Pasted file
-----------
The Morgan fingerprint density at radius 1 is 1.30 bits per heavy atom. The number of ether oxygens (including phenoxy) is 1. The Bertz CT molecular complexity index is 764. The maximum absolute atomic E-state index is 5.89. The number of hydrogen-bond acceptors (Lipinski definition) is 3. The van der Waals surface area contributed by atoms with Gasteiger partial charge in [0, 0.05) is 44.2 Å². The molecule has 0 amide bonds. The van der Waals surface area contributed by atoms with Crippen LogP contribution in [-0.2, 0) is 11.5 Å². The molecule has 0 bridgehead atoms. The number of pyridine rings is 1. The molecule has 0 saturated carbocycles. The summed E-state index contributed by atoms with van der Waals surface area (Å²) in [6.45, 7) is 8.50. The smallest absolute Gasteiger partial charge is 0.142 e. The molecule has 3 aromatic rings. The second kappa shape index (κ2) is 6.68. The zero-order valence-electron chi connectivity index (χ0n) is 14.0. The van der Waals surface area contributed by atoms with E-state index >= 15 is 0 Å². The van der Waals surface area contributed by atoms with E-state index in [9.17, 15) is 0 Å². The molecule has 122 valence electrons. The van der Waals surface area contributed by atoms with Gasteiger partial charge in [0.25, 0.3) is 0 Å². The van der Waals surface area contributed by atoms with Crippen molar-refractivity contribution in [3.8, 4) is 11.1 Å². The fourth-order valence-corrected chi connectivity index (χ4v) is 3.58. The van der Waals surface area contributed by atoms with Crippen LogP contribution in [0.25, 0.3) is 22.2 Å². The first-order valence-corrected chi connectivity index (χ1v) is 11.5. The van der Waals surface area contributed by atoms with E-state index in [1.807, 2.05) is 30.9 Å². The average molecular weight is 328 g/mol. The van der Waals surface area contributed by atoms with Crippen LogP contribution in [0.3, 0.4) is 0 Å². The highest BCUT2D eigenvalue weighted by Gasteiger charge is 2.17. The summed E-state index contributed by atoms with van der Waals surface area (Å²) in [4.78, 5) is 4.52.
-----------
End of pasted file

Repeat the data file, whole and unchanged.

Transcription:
The Morgan fingerprint density at radius 1 is 1.30 bits per heavy atom. The number of ether oxygens (including phenoxy) is 1. The Bertz CT molecular complexity index is 764. The maximum absolute atomic E-state index is 5.89. The number of hydrogen-bond acceptors (Lipinski definition) is 3. The van der Waals surface area contributed by atoms with Gasteiger partial charge in [0, 0.05) is 44.2 Å². The molecule has 0 amide bonds. The van der Waals surface area contributed by atoms with Crippen LogP contribution in [-0.2, 0) is 11.5 Å². The molecule has 0 bridgehead atoms. The number of pyridine rings is 1. The molecule has 0 saturated carbocycles. The summed E-state index contributed by atoms with van der Waals surface area (Å²) in [6.45, 7) is 8.50. The smallest absolute Gasteiger partial charge is 0.142 e. The molecule has 3 aromatic rings. The second kappa shape index (κ2) is 6.68. The zero-order valence-electron chi connectivity index (χ0n) is 14.0. The van der Waals surface area contributed by atoms with E-state index >= 15 is 0 Å². The van der Waals surface area contributed by atoms with E-state index in [9.17, 15) is 0 Å². The molecule has 122 valence electrons. The van der Waals surface area contributed by atoms with Gasteiger partial charge in [0.25, 0.3) is 0 Å². The van der Waals surface area contributed by atoms with Crippen molar-refractivity contribution in [3.8, 4) is 11.1 Å². The fourth-order valence-corrected chi connectivity index (χ4v) is 3.58. The van der Waals surface area contributed by atoms with Crippen LogP contribution in [0.25, 0.3) is 22.2 Å². The first-order valence-corrected chi connectivity index (χ1v) is 11.5. The van der Waals surface area contributed by atoms with E-state index in [1.807, 2.05) is 30.9 Å². The average molecular weight is 328 g/mol. The van der Waals surface area contributed by atoms with Crippen LogP contribution in [0.3, 0.4) is 0 Å². The highest BCUT2D eigenvalue weighted by Gasteiger charge is 2.17. The summed E-state index contributed by atoms with van der Waals surface area (Å²) in [4.78, 5) is 4.52.